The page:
The Academy Theater was originally designed to host the Academy Awards which never happened. S. Charles Lee was the architect; this was the first theater he designed in Inglewood for the Fox West Coast Theater Chain. He would go on to design the Fox Theater. Many of the movie palaces were designed during the Depression. Movies were immensely popular because they were a cheap form of entertainment that allowed people to escape their economic plights for a few hours. For 25 cents patrons were treated like royalty in a plush setting. Charles Lee developed a formula for their design over the course of his 300-odd theater career. Maggie Valentine writes about his design approach in her classic history of the genre, The Show Starts on the Sidewalk: An Architectural History of the Movie Theater 1994, "Initially viewing the design of movie palaces akin to a cathedral to film where patrons were treated like royalty for 25 cents, the Depression caused him to abandon that belief. He came to see cinemas as machines for entertainment and profit, developing a formula in which he combined entertainment and visibility." The Academy is noted for its streamline aesthetic and its use of circular forms and glass block. On the outside, a helical light shelf spirals around the spire which allowed light to be reflected off the letters spelling 'Academy'. The Theatre served as a location for film premieres well into 1976 when the Academy Theatre became a church.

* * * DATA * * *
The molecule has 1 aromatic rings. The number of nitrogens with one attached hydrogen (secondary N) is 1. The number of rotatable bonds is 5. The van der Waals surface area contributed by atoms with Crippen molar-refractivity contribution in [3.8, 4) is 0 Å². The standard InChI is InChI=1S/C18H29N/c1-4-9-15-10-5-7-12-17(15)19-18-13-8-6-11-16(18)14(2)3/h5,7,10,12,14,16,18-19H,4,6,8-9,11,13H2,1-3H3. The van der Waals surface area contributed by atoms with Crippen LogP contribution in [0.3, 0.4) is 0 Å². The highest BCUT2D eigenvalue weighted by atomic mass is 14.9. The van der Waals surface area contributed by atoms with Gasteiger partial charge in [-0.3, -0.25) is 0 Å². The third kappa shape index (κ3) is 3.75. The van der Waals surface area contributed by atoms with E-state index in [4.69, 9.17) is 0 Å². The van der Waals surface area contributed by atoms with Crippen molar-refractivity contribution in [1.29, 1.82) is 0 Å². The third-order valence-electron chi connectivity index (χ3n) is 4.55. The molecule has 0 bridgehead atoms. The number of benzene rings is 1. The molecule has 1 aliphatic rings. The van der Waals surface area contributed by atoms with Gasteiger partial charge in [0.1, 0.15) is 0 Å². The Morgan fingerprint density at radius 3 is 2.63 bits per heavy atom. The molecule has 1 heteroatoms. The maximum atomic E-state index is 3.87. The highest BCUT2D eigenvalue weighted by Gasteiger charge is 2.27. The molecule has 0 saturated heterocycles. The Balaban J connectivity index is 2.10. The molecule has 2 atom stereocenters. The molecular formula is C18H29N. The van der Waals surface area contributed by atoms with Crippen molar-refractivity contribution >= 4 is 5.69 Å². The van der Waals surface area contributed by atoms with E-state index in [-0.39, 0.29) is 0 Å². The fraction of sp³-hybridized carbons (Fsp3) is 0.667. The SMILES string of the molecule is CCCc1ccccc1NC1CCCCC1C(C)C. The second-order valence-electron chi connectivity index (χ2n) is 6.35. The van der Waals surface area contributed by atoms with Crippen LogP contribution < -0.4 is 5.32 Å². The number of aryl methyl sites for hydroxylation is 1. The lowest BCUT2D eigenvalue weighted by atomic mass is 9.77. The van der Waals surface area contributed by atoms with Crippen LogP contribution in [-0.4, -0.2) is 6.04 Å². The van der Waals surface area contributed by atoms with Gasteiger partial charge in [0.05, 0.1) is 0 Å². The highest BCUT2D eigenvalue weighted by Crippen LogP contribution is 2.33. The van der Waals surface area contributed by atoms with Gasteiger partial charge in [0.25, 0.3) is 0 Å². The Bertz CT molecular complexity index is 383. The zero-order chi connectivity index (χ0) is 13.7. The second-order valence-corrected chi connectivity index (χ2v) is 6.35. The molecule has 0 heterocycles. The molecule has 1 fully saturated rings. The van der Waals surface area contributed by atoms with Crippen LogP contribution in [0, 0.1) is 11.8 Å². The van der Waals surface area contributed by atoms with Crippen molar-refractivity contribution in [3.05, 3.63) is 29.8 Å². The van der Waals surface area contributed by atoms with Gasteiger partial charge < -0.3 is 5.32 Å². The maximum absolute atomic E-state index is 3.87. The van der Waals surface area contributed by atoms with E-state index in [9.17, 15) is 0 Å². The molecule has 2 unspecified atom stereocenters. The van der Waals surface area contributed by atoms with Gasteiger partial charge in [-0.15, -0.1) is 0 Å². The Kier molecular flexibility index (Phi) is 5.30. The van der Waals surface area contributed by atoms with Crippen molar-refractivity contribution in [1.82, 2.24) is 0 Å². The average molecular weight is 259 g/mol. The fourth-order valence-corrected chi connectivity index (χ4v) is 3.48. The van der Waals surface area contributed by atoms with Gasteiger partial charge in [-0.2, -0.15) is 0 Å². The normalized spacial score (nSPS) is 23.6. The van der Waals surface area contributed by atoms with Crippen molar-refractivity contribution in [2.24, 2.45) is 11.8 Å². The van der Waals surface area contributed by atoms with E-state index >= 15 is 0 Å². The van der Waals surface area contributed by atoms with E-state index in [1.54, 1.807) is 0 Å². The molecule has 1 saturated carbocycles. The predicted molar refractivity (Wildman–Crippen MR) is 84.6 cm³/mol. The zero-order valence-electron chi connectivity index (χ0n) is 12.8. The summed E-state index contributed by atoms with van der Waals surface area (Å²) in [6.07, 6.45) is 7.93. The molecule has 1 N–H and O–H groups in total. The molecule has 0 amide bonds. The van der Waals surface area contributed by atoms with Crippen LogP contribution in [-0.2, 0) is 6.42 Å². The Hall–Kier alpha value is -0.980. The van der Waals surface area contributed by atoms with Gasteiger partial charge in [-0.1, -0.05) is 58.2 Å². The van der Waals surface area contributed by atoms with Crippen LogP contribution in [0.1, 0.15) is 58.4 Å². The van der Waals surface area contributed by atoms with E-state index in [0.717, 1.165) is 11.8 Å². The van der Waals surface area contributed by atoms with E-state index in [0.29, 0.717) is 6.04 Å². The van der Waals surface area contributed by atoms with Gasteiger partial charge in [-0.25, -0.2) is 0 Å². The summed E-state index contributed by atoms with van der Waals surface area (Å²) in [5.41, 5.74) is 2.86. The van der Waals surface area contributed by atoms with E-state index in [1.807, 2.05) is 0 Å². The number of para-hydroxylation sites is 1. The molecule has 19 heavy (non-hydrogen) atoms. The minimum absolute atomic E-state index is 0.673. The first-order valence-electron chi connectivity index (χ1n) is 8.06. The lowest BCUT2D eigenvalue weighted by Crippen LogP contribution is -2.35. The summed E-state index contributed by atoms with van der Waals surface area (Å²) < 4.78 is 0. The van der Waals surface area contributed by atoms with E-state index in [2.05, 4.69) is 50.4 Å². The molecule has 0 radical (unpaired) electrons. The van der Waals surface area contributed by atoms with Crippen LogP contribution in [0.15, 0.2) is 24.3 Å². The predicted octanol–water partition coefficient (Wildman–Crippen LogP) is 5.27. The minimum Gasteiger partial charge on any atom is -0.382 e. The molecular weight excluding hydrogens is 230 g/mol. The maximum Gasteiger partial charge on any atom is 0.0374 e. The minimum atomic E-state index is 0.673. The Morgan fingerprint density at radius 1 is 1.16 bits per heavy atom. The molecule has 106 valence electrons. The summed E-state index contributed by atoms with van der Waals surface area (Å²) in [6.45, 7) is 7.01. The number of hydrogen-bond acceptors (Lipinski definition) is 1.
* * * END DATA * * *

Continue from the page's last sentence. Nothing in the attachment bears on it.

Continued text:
Constructed, 1939